the Little Red Reviewer

Children No More, by Mark L. Van Name

Posted on: September 27, 2010

Jon always works alone. Correction, Jon and his uberintelligent ship Lobo always come as a team, but after the contract is up, they are gone. Because Jon has a secret. And it’s not that Lobo is far more intelligent than he has any right to be. That’s an entirely different secret.

Jon and Lobo are asked by an old friend Alissa Lim to help infiltrate and liberate a rebel camp on the planet Tumani, currently in the throws of civil war. Tumani might be a backwater now, but it’s location puts it on the border of two colonizing coalitions, and a very wealthy investor has decided this planet needs to be ready when the coalitions realize how important it is. The rebel forces have been ravaging the jungles – burning villages, killing adults and girl children, and taking the boys hostage, addicting them to drugs and turning them into children soldiers. The mission Jon and the team agree to is to liberate a camp of nearly 500 children soldiers, and help rehab the kids until they can be reunited with their families. Or adopted into new families, since their parents are probably dead.

The liberation is a success at first, but suddenly the Tumani government isn’t so sure they want a private group rehabbing these children. Among other complications, the Tumani government is short of funds and shorter on soldiers, and these kids already know how to use a gun. The hardest part of the mission now begins for Jon and Alissa and the rest of the crew – rushing mentally damaged children through what should be a slow and gentle recovery process. Jon’s part of the contract is over, he can leave at any moment, but he decides to stay. A good thing too, as Alissa’s exit strategy struck me as pretty weak.

About three quarters of the way through, I realized Children No More is not a stand alone book, only because Jon says something along the lines of “Time to call Jack”, and I thought to myself “who is Jack?”. Children no More is Van Name’s fourth Jon & Lobo book, but other than the Jack moment, I didn’t feel lost at all, and neither will you.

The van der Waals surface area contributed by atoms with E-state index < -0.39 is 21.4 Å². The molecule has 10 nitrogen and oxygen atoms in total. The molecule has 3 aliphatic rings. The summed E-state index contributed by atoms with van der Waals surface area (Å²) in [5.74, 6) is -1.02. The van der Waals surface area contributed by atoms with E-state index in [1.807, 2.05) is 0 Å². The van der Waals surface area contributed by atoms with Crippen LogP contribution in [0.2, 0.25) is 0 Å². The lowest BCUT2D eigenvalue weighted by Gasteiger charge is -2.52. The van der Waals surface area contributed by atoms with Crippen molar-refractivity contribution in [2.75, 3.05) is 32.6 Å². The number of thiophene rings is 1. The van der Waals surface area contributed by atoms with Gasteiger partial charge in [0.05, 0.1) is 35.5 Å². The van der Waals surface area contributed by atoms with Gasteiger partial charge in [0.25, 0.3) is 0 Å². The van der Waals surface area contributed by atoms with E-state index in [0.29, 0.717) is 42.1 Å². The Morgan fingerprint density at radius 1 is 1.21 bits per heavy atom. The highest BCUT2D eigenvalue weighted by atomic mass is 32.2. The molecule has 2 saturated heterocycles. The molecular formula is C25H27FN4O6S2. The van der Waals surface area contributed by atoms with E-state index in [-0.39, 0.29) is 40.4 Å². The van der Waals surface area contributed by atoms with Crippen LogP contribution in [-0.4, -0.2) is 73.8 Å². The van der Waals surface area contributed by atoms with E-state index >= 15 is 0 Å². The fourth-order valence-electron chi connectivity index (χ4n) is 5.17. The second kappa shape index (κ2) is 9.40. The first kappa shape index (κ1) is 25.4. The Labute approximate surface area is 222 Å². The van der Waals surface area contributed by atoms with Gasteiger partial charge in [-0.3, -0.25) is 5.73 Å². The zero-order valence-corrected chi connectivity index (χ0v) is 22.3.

The narrative is peppered with Jon’s flashbacks of his youth on Pinkleponker, where rampant radiation has caused children to be born with mutations. If the government can use the mutation (such as mind reading abilities, super intelligence, super strength, etc) , they take the child, otherwise the children are left behind. As one of the left behind, Jon finds him self on an island with other unwanted children, and they plan to attack the next government shuttle that arrives. Jon is eventually taken by the government, and what happens to him next leaves him full of the secrets that will shape the rest of his life. Having just watched the first season of Heroes, I wanted to learn more and more about these special children, and what happens to them. But I guess that’s a different Jon & Lobo story.

Van Name’s first message in Children No More is clear: Children should never, ever be used as soldiers. But make sure you pay attention to something else he’s telling you: that should the worst happen, should children be brainwashed to kill, taught to hate, how do you undo what’s been done to them? The kids that Jon works with start to smile, and they start to play, and they start to act like normal kids. But he can see in their eyes that they will never forget. What if their families see that in their eyes too, and don’t want to take their sons back? If their families are dead, who will be willing to take these children?

Children no More is a book you should take the time to read, but I don’t know if I’d describe it as a good book. For me, it was just OK. The pacing felt off, I kept feeling like I was waiting for something to happen. There were some plot points that never got resolved, and a few other oddities that perhaps make perfect sense in the full Jon and Lobo picture.

I’m curious to see if I’m getting the same thing out of this book as other readers did. Also, have you read any other Van Name Jon & Lobo books? I really enjoy Jon and Lobo as characters, and would like to spend more time with them, but I don’t know if I can handle another Children No More.  I’m an easy living pacifist, and just don’t get into military scifi, even if it’s the kind of military scifi reminding us how awful war really is.  I read to escape, not to be reminded of things my fellow humans are doing right under my nose.

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some of the books reviewed here were free ARCs supplied by publishers/authors/other groups. Some of the books here I got from the library. the rest I *gasp!* actually paid for. I'll do my best to let you know what's what.
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